Old-school major newspaper organizations have had to try out a lot of methods to drive revenue, but this is a new one: The Washington Post is stopping people who use ad blockers from reading the site.
The news comes from BuzzFeed, which reported that “The Washington Post has begun intermittently redirecting desktop users to a subscription page if they are using the popular AdBlock software.”
Sure enough, when I tried to read a piece today using Chrome, it redirected me to a subscription page. Again and again.
Typically, the New York Times and the Washington Post‘s paywall allows you to read 10 free articles per month before hitting the subscriber block, but I still haven’t hit my 10 free articles for the Washington Post, and it’s blocking me from reading articles.
According to this report by Time, after Amazon’s Jeff Bezos bought the paper one of his first major moves was allowing other major newspaper subscribers to access the Post‘s content for free. And, according to this Jan. 1, 2015, post on WaPo‘s site, they were all too happy to share ways that readers could access their content for free.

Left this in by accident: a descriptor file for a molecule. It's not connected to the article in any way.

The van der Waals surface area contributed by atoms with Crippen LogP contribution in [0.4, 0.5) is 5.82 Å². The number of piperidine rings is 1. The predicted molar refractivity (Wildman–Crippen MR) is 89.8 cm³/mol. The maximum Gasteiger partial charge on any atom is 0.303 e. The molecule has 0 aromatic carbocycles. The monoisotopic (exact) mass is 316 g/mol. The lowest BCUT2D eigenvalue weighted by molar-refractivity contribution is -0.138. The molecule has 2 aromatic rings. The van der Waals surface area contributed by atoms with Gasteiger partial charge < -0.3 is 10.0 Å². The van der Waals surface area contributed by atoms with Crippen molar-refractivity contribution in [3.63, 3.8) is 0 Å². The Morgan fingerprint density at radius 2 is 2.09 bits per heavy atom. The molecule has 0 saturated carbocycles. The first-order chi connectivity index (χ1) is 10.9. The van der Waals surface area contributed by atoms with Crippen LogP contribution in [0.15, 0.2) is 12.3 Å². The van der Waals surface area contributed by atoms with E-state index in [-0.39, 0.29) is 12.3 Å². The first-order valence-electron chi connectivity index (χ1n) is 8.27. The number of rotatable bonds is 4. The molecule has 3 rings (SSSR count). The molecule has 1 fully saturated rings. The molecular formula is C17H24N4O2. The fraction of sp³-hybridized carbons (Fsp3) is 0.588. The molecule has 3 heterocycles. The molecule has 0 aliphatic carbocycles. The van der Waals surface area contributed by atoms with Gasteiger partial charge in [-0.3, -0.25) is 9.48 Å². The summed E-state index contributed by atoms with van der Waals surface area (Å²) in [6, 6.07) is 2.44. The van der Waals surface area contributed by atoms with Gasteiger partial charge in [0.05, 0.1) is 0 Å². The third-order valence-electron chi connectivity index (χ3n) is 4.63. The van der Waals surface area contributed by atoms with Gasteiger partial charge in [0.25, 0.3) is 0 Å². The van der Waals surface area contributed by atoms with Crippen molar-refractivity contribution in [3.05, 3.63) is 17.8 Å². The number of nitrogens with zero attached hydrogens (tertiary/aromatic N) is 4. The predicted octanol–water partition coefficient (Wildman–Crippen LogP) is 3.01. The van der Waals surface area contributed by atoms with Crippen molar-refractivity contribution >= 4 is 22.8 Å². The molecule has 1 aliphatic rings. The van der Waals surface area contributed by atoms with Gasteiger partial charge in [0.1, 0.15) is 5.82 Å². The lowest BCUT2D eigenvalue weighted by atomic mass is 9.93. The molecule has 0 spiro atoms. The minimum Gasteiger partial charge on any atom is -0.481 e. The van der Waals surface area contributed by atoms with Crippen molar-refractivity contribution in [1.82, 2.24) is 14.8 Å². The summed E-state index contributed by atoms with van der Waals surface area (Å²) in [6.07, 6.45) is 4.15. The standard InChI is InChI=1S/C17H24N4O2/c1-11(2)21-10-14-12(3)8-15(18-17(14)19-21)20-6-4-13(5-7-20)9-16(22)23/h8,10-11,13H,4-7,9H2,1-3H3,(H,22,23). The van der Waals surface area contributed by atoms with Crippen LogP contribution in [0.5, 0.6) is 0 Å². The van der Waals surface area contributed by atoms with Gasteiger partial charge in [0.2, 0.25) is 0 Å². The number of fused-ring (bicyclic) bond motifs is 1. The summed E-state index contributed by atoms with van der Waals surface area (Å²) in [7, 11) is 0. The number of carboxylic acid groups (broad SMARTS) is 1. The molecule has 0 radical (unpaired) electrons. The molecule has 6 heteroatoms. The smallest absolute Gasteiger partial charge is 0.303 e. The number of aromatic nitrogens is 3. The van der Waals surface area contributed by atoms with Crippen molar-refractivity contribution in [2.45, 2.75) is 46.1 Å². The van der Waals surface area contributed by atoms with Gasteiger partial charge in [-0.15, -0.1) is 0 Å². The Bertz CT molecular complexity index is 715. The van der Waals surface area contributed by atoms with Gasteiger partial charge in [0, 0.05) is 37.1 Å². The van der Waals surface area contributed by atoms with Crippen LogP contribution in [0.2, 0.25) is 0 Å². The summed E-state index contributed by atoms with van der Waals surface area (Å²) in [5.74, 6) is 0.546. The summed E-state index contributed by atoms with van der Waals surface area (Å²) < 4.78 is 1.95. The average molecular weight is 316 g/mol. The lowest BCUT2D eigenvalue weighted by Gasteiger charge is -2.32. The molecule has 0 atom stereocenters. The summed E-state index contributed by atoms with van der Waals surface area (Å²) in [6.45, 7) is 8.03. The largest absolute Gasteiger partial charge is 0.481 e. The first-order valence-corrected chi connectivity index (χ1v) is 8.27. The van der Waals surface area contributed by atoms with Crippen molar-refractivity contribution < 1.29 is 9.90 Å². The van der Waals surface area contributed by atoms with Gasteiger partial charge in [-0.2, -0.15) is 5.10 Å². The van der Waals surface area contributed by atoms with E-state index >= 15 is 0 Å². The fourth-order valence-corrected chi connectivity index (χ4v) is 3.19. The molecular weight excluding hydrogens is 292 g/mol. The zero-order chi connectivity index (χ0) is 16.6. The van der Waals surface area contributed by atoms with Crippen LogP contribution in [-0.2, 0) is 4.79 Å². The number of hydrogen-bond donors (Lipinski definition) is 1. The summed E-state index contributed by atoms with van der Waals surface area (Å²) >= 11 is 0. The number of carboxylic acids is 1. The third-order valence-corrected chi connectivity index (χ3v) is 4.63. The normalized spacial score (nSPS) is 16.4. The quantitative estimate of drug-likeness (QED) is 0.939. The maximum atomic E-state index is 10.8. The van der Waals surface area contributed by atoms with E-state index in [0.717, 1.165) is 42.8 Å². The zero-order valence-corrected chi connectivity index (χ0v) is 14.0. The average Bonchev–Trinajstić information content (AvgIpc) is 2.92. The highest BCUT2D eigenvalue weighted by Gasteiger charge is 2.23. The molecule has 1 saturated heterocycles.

It was also widely reported that Bezos planned to apply Amazon-like tactics to the newspaper: “He noted Amazon’s three big ideas from the company’s inception — put the customer first, invent, and be patient — and said he thinks that strategy can work for the Post when you replace ‘customer,’ with ‘reader,’ ” we wrote.
“Many people already receive our journalism for free online, with digital advertising paying only a portion of the cost,” a Washington Post spokesperson told BuzzFeed about today’s ad-block test.
“Without income via subscriptions or advertising, we are unable to deliver the journalism that people coming to our site expect from us,” the Post statement continues. “We are currently running a test using a few different approaches to see what moves these readers to either enable ads on The Washington Post, or subscribe.”
According to Business Insider, the ad-blocking experiences varies according to browser, Safari “denied access every time,” and BuzzFeed reporting that using search in Firefox for a specific article allows access but then you are blocked if you try to read another article.
The Post is right about one thing: Good investigative journalism takes time — and dollars. How this “test” will affect the Post‘s readership will be fascinating to watch.